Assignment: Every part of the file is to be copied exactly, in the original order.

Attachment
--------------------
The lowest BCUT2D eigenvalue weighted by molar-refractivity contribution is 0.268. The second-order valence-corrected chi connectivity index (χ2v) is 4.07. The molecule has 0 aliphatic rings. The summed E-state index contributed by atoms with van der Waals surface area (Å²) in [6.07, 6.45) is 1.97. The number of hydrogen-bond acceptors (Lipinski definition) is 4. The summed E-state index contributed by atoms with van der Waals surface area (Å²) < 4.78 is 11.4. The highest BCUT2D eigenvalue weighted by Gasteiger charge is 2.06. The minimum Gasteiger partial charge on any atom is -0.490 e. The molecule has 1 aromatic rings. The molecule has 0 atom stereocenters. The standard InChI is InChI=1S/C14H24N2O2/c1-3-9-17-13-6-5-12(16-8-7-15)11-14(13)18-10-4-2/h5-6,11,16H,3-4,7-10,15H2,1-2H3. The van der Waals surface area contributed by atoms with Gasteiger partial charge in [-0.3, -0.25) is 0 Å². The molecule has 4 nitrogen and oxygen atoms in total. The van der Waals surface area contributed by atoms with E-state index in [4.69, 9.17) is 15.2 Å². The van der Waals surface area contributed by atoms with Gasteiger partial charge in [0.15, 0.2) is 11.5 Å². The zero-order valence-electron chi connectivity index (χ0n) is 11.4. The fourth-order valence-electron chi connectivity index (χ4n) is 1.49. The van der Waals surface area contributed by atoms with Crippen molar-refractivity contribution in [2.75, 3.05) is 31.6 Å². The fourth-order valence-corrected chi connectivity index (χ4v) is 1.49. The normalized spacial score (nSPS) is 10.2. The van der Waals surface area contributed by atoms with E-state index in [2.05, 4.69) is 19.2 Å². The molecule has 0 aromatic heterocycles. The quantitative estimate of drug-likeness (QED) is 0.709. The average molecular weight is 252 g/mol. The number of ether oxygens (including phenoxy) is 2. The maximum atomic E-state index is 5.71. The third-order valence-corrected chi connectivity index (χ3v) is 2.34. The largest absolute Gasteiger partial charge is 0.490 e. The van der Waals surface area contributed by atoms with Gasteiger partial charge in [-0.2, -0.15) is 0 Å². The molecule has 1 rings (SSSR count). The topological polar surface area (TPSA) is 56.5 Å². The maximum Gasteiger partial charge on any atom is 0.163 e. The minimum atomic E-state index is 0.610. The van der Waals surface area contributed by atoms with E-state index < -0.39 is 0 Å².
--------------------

The lowest BCUT2D eigenvalue weighted by molar-refractivity contribution is 0.268. The second-order valence-corrected chi connectivity index (χ2v) is 4.07. The molecule has 0 aliphatic rings. The summed E-state index contributed by atoms with van der Waals surface area (Å²) in [6.07, 6.45) is 1.97. The number of hydrogen-bond acceptors (Lipinski definition) is 4. The summed E-state index contributed by atoms with van der Waals surface area (Å²) < 4.78 is 11.4. The highest BCUT2D eigenvalue weighted by Gasteiger charge is 2.06. The minimum Gasteiger partial charge on any atom is -0.490 e. The molecule has 1 aromatic rings. The molecule has 0 atom stereocenters. The standard InChI is InChI=1S/C14H24N2O2/c1-3-9-17-13-6-5-12(16-8-7-15)11-14(13)18-10-4-2/h5-6,11,16H,3-4,7-10,15H2,1-2H3. The van der Waals surface area contributed by atoms with Gasteiger partial charge in [-0.3, -0.25) is 0 Å². The molecule has 4 nitrogen and oxygen atoms in total. The van der Waals surface area contributed by atoms with E-state index in [4.69, 9.17) is 15.2 Å². The van der Waals surface area contributed by atoms with Gasteiger partial charge in [0.15, 0.2) is 11.5 Å². The zero-order valence-electron chi connectivity index (χ0n) is 11.4. The fourth-order valence-electron chi connectivity index (χ4n) is 1.49. The van der Waals surface area contributed by atoms with Crippen molar-refractivity contribution in [2.75, 3.05) is 31.6 Å². The fourth-order valence-corrected chi connectivity index (χ4v) is 1.49. The normalized spacial score (nSPS) is 10.2. The van der Waals surface area contributed by atoms with E-state index in [2.05, 4.69) is 19.2 Å². The molecule has 0 aromatic heterocycles. The quantitative estimate of drug-likeness (QED) is 0.709. The average molecular weight is 252 g/mol. The number of ether oxygens (including phenoxy) is 2. The maximum atomic E-state index is 5.71. The third-order valence-corrected chi connectivity index (χ3v) is 2.34. The largest absolute Gasteiger partial charge is 0.490 e. The van der Waals surface area contributed by atoms with Gasteiger partial charge in [-0.2, -0.15) is 0 Å². The molecule has 1 rings (SSSR count). The topological polar surface area (TPSA) is 56.5 Å². The maximum Gasteiger partial charge on any atom is 0.163 e. The minimum atomic E-state index is 0.610. The van der Waals surface area contributed by atoms with E-state index < -0.39 is 0 Å².